Governor’s proposed budget for 2012 would reduce funding for MSU Extension and AgBioResearch by 15 percent

Michigan Gov. Rick Snyder presented his proposed state budget for FY 2012 this morning, Feb. 17, 2011. He is attempting to address some challenging conditions while simultaneously positioning the state for economic growth. The result is a complex and wide-ranging proposal. I trust that you know or can find information on the economic backdrop that he is addressing, so I will focus on what we know about how the proposed budget would affect MSU Extension and Michigan AgBioResearch (still named Cooperative Extension Service and the Agricultural Experiment Station in the legislation). 

 Currently MSUE and AgBioResearch are funded as separate lines in the state higher education budget. MSU has yet another funding line in the same budget. The governor’s proposal would make two changes in our funding: 1) it would combine the MSUE and AgBioResearch lines into one funding line, but separate from the MSU funding line; and 2) it would reduce the appropriation for the newly combined line by 15 percent. This is the same level of reduction proposed for all other university lines in the higher education budget. Although I have not seen the actual language of the budget bill, I interpret a comment in the governor’s message to indicate that there will not be a prescription in the budget as to how much of the funding should be used for MSUE and how much should be used for AgBioResearch. He said, “Funding for the Agricultural Experiment Station and the Cooperative Extension Service is reduced by 15 percent and combined into a single appropriation of $52.6 million to give Michigan State University the ability to use the funds more strategically.

 In addition to these proposed reductions, the governor’s budget would reduce the appropriation for revenue sharing with counties by $51.8 million (34 percent of $150 million).  This is a bit confusing to explain because 64 of Michigan’s 83 counties still operate from their revenue sharing reserve fund established in 2004 legislation. The $150 million appropriation that is proposed for reduction only applies to those 19 counties that have fully returned to revenue sharing appropriations and are no longer funded from the reserve fund. At this time, it would seem that those counties on reserve funds would not experience the 34-percent reduction until such time as their reserve funding expires.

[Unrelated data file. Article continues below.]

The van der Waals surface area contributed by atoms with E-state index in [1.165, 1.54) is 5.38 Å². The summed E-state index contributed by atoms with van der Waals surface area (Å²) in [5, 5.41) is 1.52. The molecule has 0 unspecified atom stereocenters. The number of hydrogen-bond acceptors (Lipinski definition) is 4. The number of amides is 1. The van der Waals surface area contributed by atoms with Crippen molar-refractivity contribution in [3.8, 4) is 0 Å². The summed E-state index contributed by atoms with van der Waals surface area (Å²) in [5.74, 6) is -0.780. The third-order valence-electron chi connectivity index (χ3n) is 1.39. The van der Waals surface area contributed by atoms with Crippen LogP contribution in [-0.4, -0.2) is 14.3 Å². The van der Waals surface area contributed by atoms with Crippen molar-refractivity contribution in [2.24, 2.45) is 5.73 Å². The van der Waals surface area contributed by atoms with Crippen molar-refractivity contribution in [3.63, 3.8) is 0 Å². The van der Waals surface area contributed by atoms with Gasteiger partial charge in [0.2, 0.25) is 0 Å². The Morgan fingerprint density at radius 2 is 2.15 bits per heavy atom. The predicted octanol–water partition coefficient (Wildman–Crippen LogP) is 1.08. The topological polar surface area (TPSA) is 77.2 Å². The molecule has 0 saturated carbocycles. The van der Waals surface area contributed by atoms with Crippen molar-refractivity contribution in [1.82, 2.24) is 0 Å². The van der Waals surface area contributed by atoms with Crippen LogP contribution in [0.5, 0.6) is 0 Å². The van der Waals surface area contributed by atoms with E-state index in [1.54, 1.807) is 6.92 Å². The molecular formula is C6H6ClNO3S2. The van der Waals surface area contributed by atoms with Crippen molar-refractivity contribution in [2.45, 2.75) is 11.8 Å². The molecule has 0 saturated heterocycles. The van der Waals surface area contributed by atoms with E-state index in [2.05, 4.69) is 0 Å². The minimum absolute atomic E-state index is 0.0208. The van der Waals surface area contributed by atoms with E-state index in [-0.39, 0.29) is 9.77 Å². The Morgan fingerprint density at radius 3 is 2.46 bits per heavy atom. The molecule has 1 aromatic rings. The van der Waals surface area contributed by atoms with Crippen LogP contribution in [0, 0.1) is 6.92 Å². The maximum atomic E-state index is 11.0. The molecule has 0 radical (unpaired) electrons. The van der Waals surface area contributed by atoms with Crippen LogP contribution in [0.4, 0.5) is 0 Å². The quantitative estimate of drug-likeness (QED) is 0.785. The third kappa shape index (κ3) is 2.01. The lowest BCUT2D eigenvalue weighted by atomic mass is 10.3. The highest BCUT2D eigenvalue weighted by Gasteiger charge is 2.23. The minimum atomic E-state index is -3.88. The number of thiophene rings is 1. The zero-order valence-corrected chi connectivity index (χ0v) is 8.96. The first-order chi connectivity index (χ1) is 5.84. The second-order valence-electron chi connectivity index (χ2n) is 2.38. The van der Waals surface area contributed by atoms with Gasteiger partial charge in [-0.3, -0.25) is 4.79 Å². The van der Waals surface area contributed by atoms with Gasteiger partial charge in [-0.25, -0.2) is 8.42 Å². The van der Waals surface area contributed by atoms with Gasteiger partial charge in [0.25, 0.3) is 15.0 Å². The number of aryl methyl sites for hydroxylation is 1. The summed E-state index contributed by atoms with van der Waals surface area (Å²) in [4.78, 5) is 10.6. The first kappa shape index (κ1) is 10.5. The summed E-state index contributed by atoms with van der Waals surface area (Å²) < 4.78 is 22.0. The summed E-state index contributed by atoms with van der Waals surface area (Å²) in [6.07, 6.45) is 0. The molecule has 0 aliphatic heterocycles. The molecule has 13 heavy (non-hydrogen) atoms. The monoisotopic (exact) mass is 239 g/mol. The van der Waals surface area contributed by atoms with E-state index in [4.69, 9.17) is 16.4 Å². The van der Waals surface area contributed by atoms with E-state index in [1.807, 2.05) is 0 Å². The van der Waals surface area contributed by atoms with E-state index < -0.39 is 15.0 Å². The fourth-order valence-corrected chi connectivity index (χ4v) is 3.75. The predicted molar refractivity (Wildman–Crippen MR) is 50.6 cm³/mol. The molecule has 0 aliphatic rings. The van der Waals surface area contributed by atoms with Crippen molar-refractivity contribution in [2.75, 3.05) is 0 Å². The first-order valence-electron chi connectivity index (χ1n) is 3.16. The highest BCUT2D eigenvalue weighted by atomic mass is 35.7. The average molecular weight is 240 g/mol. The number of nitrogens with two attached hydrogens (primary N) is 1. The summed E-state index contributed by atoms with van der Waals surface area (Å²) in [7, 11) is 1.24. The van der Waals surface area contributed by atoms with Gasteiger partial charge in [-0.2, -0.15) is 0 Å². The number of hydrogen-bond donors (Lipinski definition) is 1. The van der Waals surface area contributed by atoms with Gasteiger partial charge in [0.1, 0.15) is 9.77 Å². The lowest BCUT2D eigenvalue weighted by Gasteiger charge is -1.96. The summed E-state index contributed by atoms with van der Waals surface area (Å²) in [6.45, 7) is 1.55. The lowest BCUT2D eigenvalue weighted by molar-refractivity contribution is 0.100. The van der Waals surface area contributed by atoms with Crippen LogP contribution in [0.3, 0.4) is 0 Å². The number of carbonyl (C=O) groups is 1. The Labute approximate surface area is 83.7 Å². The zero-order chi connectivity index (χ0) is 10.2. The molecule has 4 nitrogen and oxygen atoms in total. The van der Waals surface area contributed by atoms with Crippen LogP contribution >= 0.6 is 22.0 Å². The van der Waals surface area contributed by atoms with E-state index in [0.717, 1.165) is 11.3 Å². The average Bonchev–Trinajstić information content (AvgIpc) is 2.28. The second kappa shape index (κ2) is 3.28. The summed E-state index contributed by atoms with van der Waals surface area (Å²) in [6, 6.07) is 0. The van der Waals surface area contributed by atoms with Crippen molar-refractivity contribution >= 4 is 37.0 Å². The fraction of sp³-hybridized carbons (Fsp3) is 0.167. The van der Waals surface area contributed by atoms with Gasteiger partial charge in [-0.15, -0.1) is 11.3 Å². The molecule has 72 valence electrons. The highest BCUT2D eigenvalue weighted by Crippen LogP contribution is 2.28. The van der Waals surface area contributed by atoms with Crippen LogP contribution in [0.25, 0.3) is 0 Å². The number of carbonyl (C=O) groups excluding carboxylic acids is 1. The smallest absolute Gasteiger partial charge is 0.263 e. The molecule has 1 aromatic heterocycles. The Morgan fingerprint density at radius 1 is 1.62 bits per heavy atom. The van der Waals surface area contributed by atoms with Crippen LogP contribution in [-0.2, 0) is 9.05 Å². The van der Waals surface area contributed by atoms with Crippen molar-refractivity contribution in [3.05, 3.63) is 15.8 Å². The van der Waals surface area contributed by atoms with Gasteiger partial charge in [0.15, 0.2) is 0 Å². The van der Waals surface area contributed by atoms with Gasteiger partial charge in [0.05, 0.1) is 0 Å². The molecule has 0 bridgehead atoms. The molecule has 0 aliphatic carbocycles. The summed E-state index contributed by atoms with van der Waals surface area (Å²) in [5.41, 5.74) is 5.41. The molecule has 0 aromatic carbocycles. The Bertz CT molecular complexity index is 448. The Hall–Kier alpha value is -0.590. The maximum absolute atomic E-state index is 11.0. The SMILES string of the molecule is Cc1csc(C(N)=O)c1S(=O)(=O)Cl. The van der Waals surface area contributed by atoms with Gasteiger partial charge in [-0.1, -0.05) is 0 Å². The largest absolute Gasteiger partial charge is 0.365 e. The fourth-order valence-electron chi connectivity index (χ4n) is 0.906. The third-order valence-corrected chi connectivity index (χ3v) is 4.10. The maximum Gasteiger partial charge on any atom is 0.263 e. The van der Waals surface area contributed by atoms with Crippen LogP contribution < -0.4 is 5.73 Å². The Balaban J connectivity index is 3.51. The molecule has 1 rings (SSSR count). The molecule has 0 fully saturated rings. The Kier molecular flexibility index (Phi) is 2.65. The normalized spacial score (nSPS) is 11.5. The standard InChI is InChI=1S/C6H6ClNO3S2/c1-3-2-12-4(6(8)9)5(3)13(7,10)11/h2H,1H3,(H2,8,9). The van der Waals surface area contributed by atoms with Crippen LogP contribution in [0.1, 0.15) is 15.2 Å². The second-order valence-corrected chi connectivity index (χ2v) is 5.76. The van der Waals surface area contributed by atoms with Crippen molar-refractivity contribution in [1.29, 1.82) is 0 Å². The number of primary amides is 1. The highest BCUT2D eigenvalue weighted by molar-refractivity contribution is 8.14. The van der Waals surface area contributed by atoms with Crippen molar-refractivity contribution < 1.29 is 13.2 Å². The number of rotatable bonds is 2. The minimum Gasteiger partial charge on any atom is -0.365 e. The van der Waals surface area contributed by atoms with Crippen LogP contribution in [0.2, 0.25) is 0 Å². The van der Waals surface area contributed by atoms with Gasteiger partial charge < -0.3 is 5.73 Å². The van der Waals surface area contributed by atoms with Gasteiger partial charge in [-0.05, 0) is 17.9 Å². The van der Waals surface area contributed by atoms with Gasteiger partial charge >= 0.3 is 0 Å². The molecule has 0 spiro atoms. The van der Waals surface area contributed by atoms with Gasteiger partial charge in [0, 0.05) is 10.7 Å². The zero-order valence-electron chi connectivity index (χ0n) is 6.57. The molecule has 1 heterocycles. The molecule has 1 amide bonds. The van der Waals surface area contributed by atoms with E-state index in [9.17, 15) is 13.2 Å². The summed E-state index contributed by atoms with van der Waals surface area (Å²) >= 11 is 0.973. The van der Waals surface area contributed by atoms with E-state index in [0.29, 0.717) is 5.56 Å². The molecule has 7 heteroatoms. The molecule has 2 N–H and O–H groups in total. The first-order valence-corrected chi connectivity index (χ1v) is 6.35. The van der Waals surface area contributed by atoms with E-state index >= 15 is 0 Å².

These reductions would present serious challenges to MSUE, not only in our state funding, but also in our support from county governments. In addition, our federal funding is targeted for a 5-percent reduction in FY 2012 in President Obama’s budget proposal released earlier this week.  As troubling as this is, it is important to acknowledge that we’ve anticipated this and have tried to plan for reductions of this magnitude. Our redesign plan strives to position MSUE to continue to work effectively statewide in key targeted programs. We have anticipated throughout the process that we may face a serious budget reduction, and have challenged ourselves to keep this in mind as we work to adopt new technologies, focus our efforts more intensively, and seek partners from other states, partner organizations and industry to leverage our resources more effectively.

 Much of our funding goes to support staff salaries and benefits. A reduction of this magnitude is only achievable by expanding our funding from other sources, reducing staff size or some combination of both. In 2009, Provost Wilcox challenged the CANR, MSUE and AgBioResearch to reduce their respective budgets by 17 percent over four years. Since January 2009, we have had more than 60 staff members and faculty retire or resign, and we have refrained from filling those positions. We have made other changes in operating costs to position us for reductions like this. We’ve benefited from reduced fringe benefits costs resulting from changes enacted by President Simon’s administration and other administrative improvements. Even with these savings, we anticipate that we would need to make further staff reductions and generate additional funding from sources other than federal, state and county appropriations to adjust to these reductions in funding. We will be working with MSUE institute directors, district coordinators, and Interim Dean Doug Buhler to develop plans for adjusting to further reductions.

 MSU President Lou Anna Simon, Provost Kim Wilcox and Interim Dean Buhler will be involved in helping us develop plans with Steve Pueppke, director of MSU AgBioResearch for how we would manage MSUE and AgBioResearch under a common state appropriation instead of the two funding lines.

 As in previous years, it is important to remember that state funding is determined through a lengthy and complex process. The governor is required to propose a budget to the legislature. The two houses of the legislature take up the legislation, review it, modify it and approve it in some form that may or may not agree with the governor’s proposed budget.  Both houses must agree on the language in the legislation before it goes back to Gov. Snyder for final approval. Over the past few years, this process has taken months to complete. And on several occasions has not been completed until after the beginning of the fiscal year (FY 2012 begins Oct. 1, 2011). Gov. Snyder and legislative leaders have set a goal of having the budget completed and approved by June. So today’s announcement is the first step, and the final step is, at best, three to four months away. That calls for patience and careful planning on our part. 

 At this point, we have not developed a statement for stakeholders who may be interested in or concerned about our funding. When appropriate, we will share that message with you and in turn will ask you to share that with stakeholders.

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